They sat in silence for a little while, each stewing stubbornly. Ezra’s eyes roamed around the saloon, refusing to meet his father’s gaze. Unfortunately they once again met Larabee’s hard stare. Swallowing hard, as some measure of his pride went down with that swallow, Ezra turned to his father and in as much a pleasant and congenial tone as he could manage between clenched teeth asked, “Tell me, how is Mother?”
Bret’s eyes narrowed suspiciously as he considered the question. The older man shrugged and stated in a calm, but coated in sarcasm, voice, “Why don’t you tell me?”
“Why would I answer my own question?” Ezra asked, his tone and facial expression rich with implications of sincere doubts to Maverick’s sanity.
“Because you are the person you most like hearing talk,” Bret responded.
“Well, of course,” Ezra answered easily, his growing irritation becoming apparent in the thickening of his drawl. “Especially when I’m the only one making sense.”
“You know what I mean,” Bret stated firmly, leaning in closer so that he could still speak in a low voice while his tone carried all of his frustration.
“I can assure you that I have absolutely no understanding of what you are implying,” came the condescending reply.
“ ‘I can assure…’” Bret mocked, his head rocking from side to side with each word. “Don’t give me that. You know exactly what I mean, since you were the last one of us to see Maude.”
Despite the anger that was rising within him, Ezra eyed his father benignly and kept his words calm and controlled. “What would ever lead you to believe that?” he asked.
Bret paused as he realized the trap that he had just stepped in. He had let Ezra know that he expected him to be upset at him after talking to Maude. His quick mind searched for an answer that might rescue him, but failed as he was too flustered to concentrate. So he stubbornly remained quiet, but Ezra was determined to press him. “I’m waiting,” he smiled, his pale eyes gloating. “Are you perhaps feeling guilty?”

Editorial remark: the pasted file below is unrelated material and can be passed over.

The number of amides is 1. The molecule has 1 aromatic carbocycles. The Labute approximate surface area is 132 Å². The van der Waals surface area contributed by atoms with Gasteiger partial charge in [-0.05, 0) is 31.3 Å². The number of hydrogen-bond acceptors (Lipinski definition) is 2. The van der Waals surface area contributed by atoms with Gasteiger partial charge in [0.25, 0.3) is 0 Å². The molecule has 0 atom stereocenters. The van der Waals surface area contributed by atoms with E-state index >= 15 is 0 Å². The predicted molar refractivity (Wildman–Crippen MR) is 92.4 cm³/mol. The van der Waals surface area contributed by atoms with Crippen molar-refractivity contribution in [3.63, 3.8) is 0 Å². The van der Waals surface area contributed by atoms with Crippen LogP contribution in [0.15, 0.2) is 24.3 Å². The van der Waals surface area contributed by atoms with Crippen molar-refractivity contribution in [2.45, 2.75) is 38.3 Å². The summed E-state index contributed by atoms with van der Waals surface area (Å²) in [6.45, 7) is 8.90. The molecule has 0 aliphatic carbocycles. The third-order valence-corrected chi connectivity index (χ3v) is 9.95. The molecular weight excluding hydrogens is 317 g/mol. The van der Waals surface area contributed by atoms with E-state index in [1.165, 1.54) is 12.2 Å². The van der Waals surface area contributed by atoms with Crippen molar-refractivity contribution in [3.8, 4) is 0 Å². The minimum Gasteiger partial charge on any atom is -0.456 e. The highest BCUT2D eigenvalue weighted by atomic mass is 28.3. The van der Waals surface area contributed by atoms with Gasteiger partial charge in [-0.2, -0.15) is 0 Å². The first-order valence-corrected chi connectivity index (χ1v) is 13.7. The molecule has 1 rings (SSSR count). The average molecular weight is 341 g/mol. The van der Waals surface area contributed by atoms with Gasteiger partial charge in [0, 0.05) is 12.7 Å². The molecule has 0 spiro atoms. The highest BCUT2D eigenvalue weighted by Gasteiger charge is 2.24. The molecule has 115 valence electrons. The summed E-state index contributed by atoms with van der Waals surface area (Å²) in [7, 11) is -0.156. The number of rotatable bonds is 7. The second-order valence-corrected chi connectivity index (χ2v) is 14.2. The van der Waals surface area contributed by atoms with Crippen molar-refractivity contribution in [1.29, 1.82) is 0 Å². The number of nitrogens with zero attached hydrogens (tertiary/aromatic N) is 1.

Bret snapped, “Your attitude from the moment I met you at the stage. That’s what!”
“Well what kind of attitude did you expect after Mother told me about what you did,” Ezra questioned, finally letting all his anger and irritation make itself known in his voice even though he lowered his volume.
“What I did?” Maverick exploded, somehow managing to keep his voice down but drawing attention to their table by his expression of complete disbelief. Leaning back in toward Ezra he repeated in a tight whisper, “What I did? What about what she did?” Seeing that there was not going to be an eruption of violence at the table, the bar patrons all turned back to their own concerns in disappointment.
“I believe her actions were completely reasonable considering your behavior,” his son stated with absolute conviction.
Bret threw himself back in his chair, his head rolling back in absolute disgust. “My behavior!” He threw his hands up in the air. “My behavior?” he repeated. He paused for a while as he struggled to gather his thoughts so that he could express himself fully. Then suddenly changing moods and tactics, he leaned back in and asked suspiciously, “What exactly did she say?”
Ezra sighed, leaning back in his chair, his arms limp at his sides. Of course both of them would have to blame the other and attempt to gain his sympathy. Would anything ever be easy between the two of them? Closing his eyes briefly and exhaling sharply, he forcibly calmed himself before meeting his father’s eyes once more. “Let’s just forget this for the time being. As Mr. Larabee stated, he and I have a job to do, and it will be easier to do if you and I can at least agree to be civil to one another.”
“Forget it?” Bret paused after voicing the question in surprise. One of the dangers about being a Maverick was that few, if any, people trusted you. Despite the fact that Ezra had not taken the name Maverick as his own, Bret knew the genes still ran true in his blood. And the person least likely to trust a Maverick was another. So Bret regarded his son carefully, searching for any hint that he might be hiding something. He realized that in his anger over Ezra’s accusations he had missed something else entirely. “So where and why did you see your mother?”